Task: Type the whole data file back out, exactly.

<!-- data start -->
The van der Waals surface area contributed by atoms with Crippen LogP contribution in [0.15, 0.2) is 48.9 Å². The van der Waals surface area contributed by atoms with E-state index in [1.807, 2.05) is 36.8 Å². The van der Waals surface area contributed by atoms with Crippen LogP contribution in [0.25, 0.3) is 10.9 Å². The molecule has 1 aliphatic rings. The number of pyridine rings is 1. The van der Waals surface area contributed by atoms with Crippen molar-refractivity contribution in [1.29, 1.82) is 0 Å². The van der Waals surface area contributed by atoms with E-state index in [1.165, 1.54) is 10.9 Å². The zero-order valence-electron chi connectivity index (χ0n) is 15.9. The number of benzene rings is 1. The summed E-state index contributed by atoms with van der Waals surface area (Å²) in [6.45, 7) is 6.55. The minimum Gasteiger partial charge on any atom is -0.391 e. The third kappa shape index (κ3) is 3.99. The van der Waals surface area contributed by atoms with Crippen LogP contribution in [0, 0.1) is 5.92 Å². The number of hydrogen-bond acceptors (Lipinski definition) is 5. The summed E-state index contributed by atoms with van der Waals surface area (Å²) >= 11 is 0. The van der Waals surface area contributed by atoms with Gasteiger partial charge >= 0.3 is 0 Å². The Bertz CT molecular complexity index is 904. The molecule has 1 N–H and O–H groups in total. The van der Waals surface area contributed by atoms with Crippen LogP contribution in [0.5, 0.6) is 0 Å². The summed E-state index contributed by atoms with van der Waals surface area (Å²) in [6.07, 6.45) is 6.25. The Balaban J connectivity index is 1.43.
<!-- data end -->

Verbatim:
The van der Waals surface area contributed by atoms with Crippen LogP contribution in [0.15, 0.2) is 48.9 Å². The van der Waals surface area contributed by atoms with E-state index in [1.807, 2.05) is 36.8 Å². The van der Waals surface area contributed by atoms with Crippen LogP contribution in [0.25, 0.3) is 10.9 Å². The molecule has 1 aliphatic rings. The number of pyridine rings is 1. The van der Waals surface area contributed by atoms with Crippen molar-refractivity contribution in [1.29, 1.82) is 0 Å². The van der Waals surface area contributed by atoms with E-state index in [1.165, 1.54) is 10.9 Å². The zero-order valence-electron chi connectivity index (χ0n) is 15.9. The number of benzene rings is 1. The summed E-state index contributed by atoms with van der Waals surface area (Å²) in [6.45, 7) is 6.55. The minimum Gasteiger partial charge on any atom is -0.391 e. The third kappa shape index (κ3) is 3.99. The van der Waals surface area contributed by atoms with Crippen LogP contribution in [0, 0.1) is 5.92 Å². The number of hydrogen-bond acceptors (Lipinski definition) is 5. The summed E-state index contributed by atoms with van der Waals surface area (Å²) >= 11 is 0. The van der Waals surface area contributed by atoms with Gasteiger partial charge >= 0.3 is 0 Å². The Bertz CT molecular complexity index is 904. The molecule has 1 N–H and O–H groups in total. The van der Waals surface area contributed by atoms with Crippen LogP contribution in [0.5, 0.6) is 0 Å². The summed E-state index contributed by atoms with van der Waals surface area (Å²) in [6.07, 6.45) is 6.25. The Balaban J connectivity index is 1.43.